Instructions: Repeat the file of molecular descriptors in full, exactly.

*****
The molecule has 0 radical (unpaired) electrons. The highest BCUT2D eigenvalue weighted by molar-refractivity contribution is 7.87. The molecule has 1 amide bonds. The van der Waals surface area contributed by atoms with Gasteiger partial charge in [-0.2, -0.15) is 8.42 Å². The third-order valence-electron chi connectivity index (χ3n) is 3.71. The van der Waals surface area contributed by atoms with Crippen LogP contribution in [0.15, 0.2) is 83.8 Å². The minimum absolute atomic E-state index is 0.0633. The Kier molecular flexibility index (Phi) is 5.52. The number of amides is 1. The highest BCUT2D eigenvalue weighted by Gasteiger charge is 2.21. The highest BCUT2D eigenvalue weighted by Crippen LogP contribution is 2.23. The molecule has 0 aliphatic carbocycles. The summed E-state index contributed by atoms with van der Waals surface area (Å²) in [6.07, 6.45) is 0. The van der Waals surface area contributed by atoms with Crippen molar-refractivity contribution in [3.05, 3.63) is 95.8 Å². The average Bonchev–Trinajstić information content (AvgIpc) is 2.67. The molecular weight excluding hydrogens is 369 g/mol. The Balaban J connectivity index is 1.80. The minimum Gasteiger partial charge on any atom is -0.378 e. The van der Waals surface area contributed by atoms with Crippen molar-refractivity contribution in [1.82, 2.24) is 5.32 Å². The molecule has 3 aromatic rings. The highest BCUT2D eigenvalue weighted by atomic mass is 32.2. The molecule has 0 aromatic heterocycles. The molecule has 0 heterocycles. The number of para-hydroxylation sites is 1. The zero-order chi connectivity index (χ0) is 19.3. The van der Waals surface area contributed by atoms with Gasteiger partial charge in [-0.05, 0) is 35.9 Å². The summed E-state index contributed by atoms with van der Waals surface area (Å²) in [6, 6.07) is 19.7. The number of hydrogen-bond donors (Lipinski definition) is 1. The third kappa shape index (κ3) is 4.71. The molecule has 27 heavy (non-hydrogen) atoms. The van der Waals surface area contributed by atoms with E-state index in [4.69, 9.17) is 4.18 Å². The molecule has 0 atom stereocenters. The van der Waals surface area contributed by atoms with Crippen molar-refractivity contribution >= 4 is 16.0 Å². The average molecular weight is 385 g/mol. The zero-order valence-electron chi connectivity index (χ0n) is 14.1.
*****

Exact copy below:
The molecule has 0 radical (unpaired) electrons. The highest BCUT2D eigenvalue weighted by molar-refractivity contribution is 7.87. The molecule has 1 amide bonds. The van der Waals surface area contributed by atoms with Gasteiger partial charge in [-0.2, -0.15) is 8.42 Å². The third-order valence-electron chi connectivity index (χ3n) is 3.71. The van der Waals surface area contributed by atoms with Crippen LogP contribution in [0.15, 0.2) is 83.8 Å². The minimum absolute atomic E-state index is 0.0633. The Kier molecular flexibility index (Phi) is 5.52. The number of amides is 1. The highest BCUT2D eigenvalue weighted by Gasteiger charge is 2.21. The highest BCUT2D eigenvalue weighted by Crippen LogP contribution is 2.23. The molecule has 0 aliphatic carbocycles. The summed E-state index contributed by atoms with van der Waals surface area (Å²) in [6.07, 6.45) is 0. The van der Waals surface area contributed by atoms with Crippen molar-refractivity contribution in [3.05, 3.63) is 95.8 Å². The average Bonchev–Trinajstić information content (AvgIpc) is 2.67. The molecular weight excluding hydrogens is 369 g/mol. The Balaban J connectivity index is 1.80. The minimum Gasteiger partial charge on any atom is -0.378 e. The van der Waals surface area contributed by atoms with Crippen molar-refractivity contribution in [1.82, 2.24) is 5.32 Å². The molecule has 3 aromatic rings. The highest BCUT2D eigenvalue weighted by atomic mass is 32.2. The molecule has 0 aromatic heterocycles. The molecule has 0 heterocycles. The number of para-hydroxylation sites is 1. The zero-order chi connectivity index (χ0) is 19.3. The van der Waals surface area contributed by atoms with Gasteiger partial charge in [-0.05, 0) is 35.9 Å². The summed E-state index contributed by atoms with van der Waals surface area (Å²) in [6, 6.07) is 19.7. The number of hydrogen-bond donors (Lipinski definition) is 1. The third kappa shape index (κ3) is 4.71. The molecule has 27 heavy (non-hydrogen) atoms. The van der Waals surface area contributed by atoms with E-state index in [4.69, 9.17) is 4.18 Å². The molecule has 0 atom stereocenters. The van der Waals surface area contributed by atoms with Crippen molar-refractivity contribution >= 4 is 16.0 Å². The average molecular weight is 385 g/mol. The zero-order valence-electron chi connectivity index (χ0n) is 14.1.